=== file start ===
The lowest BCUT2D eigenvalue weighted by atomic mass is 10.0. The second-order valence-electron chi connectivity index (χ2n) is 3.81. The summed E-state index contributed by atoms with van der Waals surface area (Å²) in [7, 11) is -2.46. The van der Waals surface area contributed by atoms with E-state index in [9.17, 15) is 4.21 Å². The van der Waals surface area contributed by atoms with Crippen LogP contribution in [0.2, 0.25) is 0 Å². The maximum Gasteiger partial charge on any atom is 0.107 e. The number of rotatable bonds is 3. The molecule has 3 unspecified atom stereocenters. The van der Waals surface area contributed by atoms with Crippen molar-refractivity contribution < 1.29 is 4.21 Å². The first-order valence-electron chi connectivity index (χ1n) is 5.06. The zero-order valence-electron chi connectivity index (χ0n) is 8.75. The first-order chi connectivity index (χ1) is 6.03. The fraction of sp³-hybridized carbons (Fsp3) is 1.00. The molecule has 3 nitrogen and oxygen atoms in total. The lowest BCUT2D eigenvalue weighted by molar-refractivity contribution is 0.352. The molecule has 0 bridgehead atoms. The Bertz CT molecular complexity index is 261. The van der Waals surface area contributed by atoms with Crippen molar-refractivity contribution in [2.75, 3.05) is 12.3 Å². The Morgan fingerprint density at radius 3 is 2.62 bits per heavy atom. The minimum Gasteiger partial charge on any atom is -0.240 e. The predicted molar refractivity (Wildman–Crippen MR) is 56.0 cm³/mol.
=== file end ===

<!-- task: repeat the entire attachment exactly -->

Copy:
The lowest BCUT2D eigenvalue weighted by atomic mass is 10.0. The second-order valence-electron chi connectivity index (χ2n) is 3.81. The summed E-state index contributed by atoms with van der Waals surface area (Å²) in [7, 11) is -2.46. The van der Waals surface area contributed by atoms with E-state index in [9.17, 15) is 4.21 Å². The van der Waals surface area contributed by atoms with Crippen LogP contribution in [0.2, 0.25) is 0 Å². The maximum Gasteiger partial charge on any atom is 0.107 e. The number of rotatable bonds is 3. The molecule has 3 unspecified atom stereocenters. The van der Waals surface area contributed by atoms with Crippen molar-refractivity contribution < 1.29 is 4.21 Å². The first-order valence-electron chi connectivity index (χ1n) is 5.06. The zero-order valence-electron chi connectivity index (χ0n) is 8.75. The first-order chi connectivity index (χ1) is 6.03. The fraction of sp³-hybridized carbons (Fsp3) is 1.00. The molecule has 3 nitrogen and oxygen atoms in total. The lowest BCUT2D eigenvalue weighted by molar-refractivity contribution is 0.352. The molecule has 0 bridgehead atoms. The Bertz CT molecular complexity index is 261. The van der Waals surface area contributed by atoms with Crippen molar-refractivity contribution in [2.75, 3.05) is 12.3 Å². The Morgan fingerprint density at radius 3 is 2.62 bits per heavy atom. The minimum Gasteiger partial charge on any atom is -0.240 e. The predicted molar refractivity (Wildman–Crippen MR) is 56.0 cm³/mol.